According to a new report by CareerBuilder and Economic Modeling Specialists Intl. (EMSI), the number of self-employed jobs has declined. As of 2013, there were an estimated 10 million self-employed jobs in the U.S. (6.6% of all reported jobs), but this number is a drop from from 2006 (7.2%). Self-employment saw rapid growth from 2001-2006, adding close to 1.8 million new jobs nationwide, the report also indicates.
Self-employed workers are those who are defined by U.S. Census Bureau surveys as people who consider self-employment to be a significant part of their income or time working. Owners of incorporated business are not counted among the self-employed nor are workers who freelance or have other smaller, secondary sources of income.
“The market for self-employment was significantly weakened by the recession. However, as full-time employment in traditional workplaces continues to improve we expect entrepreneurial opportunities to follow suit with time,” said Matt Ferguson, CEO of CareerBuilder and co-author of The Talent Equation. “A rebound in housing will lead to more growth for independently employed construction and real estate workers as well as other occupations in the supply chain. Moreover, many high-paying jobs in IT and consulting have already seen positive self-employment growth in recent years.”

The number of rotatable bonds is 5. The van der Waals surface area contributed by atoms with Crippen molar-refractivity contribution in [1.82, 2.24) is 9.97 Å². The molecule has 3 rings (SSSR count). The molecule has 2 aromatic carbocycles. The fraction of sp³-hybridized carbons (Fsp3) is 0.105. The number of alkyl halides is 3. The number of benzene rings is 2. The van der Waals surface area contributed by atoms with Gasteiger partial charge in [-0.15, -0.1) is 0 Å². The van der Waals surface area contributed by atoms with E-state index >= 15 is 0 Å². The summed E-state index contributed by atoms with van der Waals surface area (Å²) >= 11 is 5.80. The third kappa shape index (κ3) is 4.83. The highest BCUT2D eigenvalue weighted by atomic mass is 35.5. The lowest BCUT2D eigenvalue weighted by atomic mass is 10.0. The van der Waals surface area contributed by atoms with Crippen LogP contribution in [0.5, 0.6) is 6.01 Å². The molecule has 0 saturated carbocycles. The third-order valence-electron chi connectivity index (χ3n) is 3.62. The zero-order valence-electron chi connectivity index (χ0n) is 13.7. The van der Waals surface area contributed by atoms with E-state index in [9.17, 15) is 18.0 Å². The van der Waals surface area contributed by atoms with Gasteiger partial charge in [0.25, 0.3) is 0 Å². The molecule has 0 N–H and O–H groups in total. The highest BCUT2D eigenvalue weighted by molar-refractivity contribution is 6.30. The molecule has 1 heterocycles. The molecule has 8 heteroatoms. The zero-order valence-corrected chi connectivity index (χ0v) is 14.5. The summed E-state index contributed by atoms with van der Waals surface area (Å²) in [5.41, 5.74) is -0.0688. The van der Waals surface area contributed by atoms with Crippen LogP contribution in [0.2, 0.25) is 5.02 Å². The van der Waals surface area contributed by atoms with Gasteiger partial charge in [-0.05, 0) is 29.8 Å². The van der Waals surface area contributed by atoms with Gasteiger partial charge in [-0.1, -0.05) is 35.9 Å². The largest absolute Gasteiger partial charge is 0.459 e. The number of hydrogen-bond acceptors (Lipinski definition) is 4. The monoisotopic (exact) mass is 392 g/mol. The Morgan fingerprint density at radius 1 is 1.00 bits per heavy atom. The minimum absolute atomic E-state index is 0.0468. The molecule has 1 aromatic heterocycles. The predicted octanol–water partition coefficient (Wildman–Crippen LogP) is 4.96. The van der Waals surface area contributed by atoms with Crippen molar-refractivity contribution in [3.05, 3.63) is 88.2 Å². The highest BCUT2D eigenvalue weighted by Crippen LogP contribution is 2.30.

Check out other key findings of the report:
Second & Third Jobs: According to CareerBuilder, 20% of full-time workers picked up a second job in 2013 or plan to do so in 2014. More people are getting second and third jobs, but fewer people are dropping their day jobs altogether to work on their own.
Self-Employment Industries Hit: Biggest declines have come in agriculture, real estate, child care, and retail trade industries.
Self-Employment Industries Booming: Biggest gains have been in landscaping, housekeeping and cleaning, personal care and photography.
Men Rule… Again: Nearly two-thirds of self-employed jobs in the U.S. are occupied by men (62%), and more than 30% of the self-employed are 55 years and older.